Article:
By David Hood, Induron CEO
Back in the 1990s, I taught a Junior Achievement class to eighth graders at Tarrant Middle School, here in the Birmingham area. This was not the “project” many people associate with Junior Achievement, but an actual 50-minute class once a week for an entire semester with curricula offered by Junior Achievement. The regular Social Studies teacher remained in the classroom to help, but it was truly a “teaching experience” for me.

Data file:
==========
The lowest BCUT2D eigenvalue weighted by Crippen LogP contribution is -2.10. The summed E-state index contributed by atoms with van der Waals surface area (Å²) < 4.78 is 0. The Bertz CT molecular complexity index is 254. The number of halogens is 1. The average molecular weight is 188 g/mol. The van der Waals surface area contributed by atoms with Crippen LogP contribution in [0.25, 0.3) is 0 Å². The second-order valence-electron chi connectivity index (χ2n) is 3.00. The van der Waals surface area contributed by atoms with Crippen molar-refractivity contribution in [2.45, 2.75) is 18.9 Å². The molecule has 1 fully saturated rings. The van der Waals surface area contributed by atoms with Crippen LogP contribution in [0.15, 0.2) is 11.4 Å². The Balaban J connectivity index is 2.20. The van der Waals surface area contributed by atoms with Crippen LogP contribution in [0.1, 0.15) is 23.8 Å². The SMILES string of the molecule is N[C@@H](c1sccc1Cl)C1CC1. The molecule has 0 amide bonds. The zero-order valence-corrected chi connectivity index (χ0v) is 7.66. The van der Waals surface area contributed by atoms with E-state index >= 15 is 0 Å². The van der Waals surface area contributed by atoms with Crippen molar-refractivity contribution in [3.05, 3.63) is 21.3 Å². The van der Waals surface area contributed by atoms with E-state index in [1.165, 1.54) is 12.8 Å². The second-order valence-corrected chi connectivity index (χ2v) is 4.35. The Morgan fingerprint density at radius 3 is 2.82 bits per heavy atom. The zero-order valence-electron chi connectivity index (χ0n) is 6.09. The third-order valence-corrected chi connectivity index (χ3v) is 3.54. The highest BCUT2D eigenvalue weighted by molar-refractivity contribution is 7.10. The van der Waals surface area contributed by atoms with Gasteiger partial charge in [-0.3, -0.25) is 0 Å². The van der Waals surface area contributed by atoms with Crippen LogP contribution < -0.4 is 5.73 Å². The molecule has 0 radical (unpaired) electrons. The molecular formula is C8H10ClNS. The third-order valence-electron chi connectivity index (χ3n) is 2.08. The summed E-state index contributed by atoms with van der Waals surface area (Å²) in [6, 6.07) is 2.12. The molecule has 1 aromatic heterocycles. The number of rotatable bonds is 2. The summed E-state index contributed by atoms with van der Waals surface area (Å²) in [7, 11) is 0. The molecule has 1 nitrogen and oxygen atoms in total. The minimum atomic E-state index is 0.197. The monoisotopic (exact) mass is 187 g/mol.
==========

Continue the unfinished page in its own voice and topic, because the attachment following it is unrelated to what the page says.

Tarrant is a “working class,” mixed-race suburb of Birmingham, and my classes consisted of boys, girls, black, white, motivated, not-motivated kids, just as you would expect. Some were from single-parent homes and some were from homes with both mom and dad. But many of them hadn’t had the advantages that other kids their age have had.
I started teaching this class not knowing what to expect, but soon found that most of these kids were bright, inquisitive and really interested in economics and “home business” (how I described balancing a checkbook, creating and sticking to a budget, paying taxes and getting and keeping a job). Continue reading